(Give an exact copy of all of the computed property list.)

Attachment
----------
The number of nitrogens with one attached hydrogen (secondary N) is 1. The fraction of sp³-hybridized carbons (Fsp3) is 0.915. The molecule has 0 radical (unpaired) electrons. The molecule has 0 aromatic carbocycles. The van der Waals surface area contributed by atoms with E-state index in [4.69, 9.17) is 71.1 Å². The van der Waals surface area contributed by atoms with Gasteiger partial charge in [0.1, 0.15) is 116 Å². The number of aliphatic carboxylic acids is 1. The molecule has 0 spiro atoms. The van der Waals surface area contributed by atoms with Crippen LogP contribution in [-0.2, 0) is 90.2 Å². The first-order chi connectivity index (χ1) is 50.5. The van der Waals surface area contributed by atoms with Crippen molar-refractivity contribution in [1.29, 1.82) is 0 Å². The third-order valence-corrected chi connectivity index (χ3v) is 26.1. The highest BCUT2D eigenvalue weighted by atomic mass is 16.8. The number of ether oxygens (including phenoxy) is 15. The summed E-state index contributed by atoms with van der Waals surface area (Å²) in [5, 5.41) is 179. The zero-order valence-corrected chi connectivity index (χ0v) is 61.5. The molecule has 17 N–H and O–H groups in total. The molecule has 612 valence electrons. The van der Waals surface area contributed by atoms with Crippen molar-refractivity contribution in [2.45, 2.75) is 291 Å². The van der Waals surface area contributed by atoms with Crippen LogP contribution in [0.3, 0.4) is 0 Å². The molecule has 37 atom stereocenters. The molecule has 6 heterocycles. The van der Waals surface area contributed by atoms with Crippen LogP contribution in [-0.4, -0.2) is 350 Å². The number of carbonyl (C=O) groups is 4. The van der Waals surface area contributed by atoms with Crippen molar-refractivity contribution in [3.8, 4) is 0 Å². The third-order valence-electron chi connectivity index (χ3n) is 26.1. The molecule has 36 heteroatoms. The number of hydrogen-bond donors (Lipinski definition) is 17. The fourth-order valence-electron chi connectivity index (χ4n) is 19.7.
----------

The number of nitrogens with one attached hydrogen (secondary N) is 1. The fraction of sp³-hybridized carbons (Fsp3) is 0.915. The molecule has 0 radical (unpaired) electrons. The molecule has 0 aromatic carbocycles. The van der Waals surface area contributed by atoms with E-state index in [4.69, 9.17) is 71.1 Å². The van der Waals surface area contributed by atoms with Gasteiger partial charge in [0.1, 0.15) is 116 Å². The number of aliphatic carboxylic acids is 1. The molecule has 0 spiro atoms. The van der Waals surface area contributed by atoms with Crippen LogP contribution in [-0.2, 0) is 90.2 Å². The first-order chi connectivity index (χ1) is 50.5. The van der Waals surface area contributed by atoms with Crippen molar-refractivity contribution in [1.29, 1.82) is 0 Å². The third-order valence-corrected chi connectivity index (χ3v) is 26.1. The highest BCUT2D eigenvalue weighted by atomic mass is 16.8. The number of ether oxygens (including phenoxy) is 15. The summed E-state index contributed by atoms with van der Waals surface area (Å²) in [5, 5.41) is 179. The zero-order valence-corrected chi connectivity index (χ0v) is 61.5. The molecule has 17 N–H and O–H groups in total. The molecule has 612 valence electrons. The van der Waals surface area contributed by atoms with Crippen molar-refractivity contribution in [2.45, 2.75) is 291 Å². The van der Waals surface area contributed by atoms with Crippen LogP contribution in [0.3, 0.4) is 0 Å². The molecule has 37 atom stereocenters. The molecule has 6 heterocycles. The van der Waals surface area contributed by atoms with Crippen LogP contribution in [-0.4, -0.2) is 350 Å². The number of carbonyl (C=O) groups is 4. The van der Waals surface area contributed by atoms with Crippen molar-refractivity contribution in [3.8, 4) is 0 Å². The third-order valence-electron chi connectivity index (χ3n) is 26.1. The molecule has 36 heteroatoms. The number of hydrogen-bond donors (Lipinski definition) is 17. The fourth-order valence-electron chi connectivity index (χ4n) is 19.7.